Category Archives: Music and Composer Study

Good Music, Brighter Children – A Book Review

“When music in all its forms (singing, playing a musical instrument, listening to classical music, and so on) is part of the home environment, it creates a positive atmosphere, one which is conducive to learning and aids in the acquisition of early language. When music is taught comprehensively and sequentially in the schools, it increases math, science, reading, history, and SAT scores. It also reaches at-risk students by increasing their confidence and those with learning disabilities by making the learning process easier. Additionally, studying a musical instrument helps develop imagination, invention, creative thinking, communication, and teamwork skills – precisely those attributes needed for a twenty-first century global work force.”  

~ Sharlene Habermeyer, “Good Music, Brighter Children”, pg. 9.

good music, brighter children

And so starts a new book for me.  I initially got Good Music, Brighter Children because I had read a blurb somewhere about how the author had used music to help her child who has learning differences and was struggling with public school format. I got so much more than I hoped for, which was great.

The first section of Good Music, Brighter Children starts with the argument for critical need for all of The Arts in schools: music, art, drama, etc. It full of information about how classical music affects a person’s brain. Classical music actually uses all parts of the brain: left, right, front, and back and really enhances learning – of all types – in amazing ways. The results of numerous studies are quoted and referenced that prove that people involved in the arts in one way or another are more successful in their academic, emotional, social, and behavioral lives. It is astounding that there are so many hundreds of studies showing this need, and yet our leaders – local, state, and federal – do not see these when making and setting laws and policies. How heartbreaking it is to hear that libraries, musical, art, and drama programs are being dropped in favor of spending money on sports and math/science programs that are struggling when the opposite should be done. Dr. Jean Houston of the Foundation for Mind Research believes that “the brains of children not exposed to music arts education are actually being damaged because these non-verbal modalities help them with skills such as reading, writing, and math.” (Good Music, Brighter Children, pg. 22)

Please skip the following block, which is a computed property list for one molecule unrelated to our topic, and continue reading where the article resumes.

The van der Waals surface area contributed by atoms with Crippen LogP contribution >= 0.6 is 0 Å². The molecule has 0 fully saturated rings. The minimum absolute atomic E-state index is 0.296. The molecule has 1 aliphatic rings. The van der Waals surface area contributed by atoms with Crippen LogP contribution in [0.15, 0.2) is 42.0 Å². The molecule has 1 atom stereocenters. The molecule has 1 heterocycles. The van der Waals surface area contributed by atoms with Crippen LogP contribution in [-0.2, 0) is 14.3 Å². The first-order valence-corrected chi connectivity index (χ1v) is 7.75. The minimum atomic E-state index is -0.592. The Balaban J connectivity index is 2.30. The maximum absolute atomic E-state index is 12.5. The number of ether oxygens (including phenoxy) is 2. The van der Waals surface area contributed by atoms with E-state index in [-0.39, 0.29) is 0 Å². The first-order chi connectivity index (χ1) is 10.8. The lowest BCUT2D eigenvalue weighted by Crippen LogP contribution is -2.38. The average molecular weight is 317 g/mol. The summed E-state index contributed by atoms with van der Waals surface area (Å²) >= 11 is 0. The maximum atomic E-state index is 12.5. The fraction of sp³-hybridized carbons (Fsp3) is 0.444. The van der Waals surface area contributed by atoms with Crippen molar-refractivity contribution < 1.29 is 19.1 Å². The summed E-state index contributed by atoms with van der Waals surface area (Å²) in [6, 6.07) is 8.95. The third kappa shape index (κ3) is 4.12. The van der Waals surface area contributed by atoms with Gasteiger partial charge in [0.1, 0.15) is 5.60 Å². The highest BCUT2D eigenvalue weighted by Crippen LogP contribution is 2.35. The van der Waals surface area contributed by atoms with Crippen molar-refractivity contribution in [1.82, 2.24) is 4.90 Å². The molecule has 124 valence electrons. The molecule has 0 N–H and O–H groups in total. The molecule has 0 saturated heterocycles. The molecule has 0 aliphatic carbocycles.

“Music students are developing those areas of the brain that expand human creativity. They broaden their thoughts of originality, independence, curiosity, and flexibility, as they interpret, analyze, and break apart the music in new and interesting ways.”  

~ Good Music, Brighter Children, pg. 115

In the second section, the author lays out ways to involve music in your children’s lives before birth and on. She recommends specific music, etc. The section that talks about the importance of learning to play an instrument even teaches you how to select an instrument and teacher, plus giving you the ways to involve your children further in music. She covers the numerous benefits from learning to play and sing music. Of particular interest to me are the charts found on pages 140-143 of the Eight Types of Intelligence with their definitions and how that intelligence relates to music and the arts. Teaching my kids effectively is made easier when I understand how they relate to the world and how they learn best. 

“We cannot appreciate the arts unless we become involved with them on some level, and one cannot become involved with music without becoming immersed in all of the arts. Music, drama, the visual arts, and dance all have the power to uplift, inspire, and edify the human spirit.”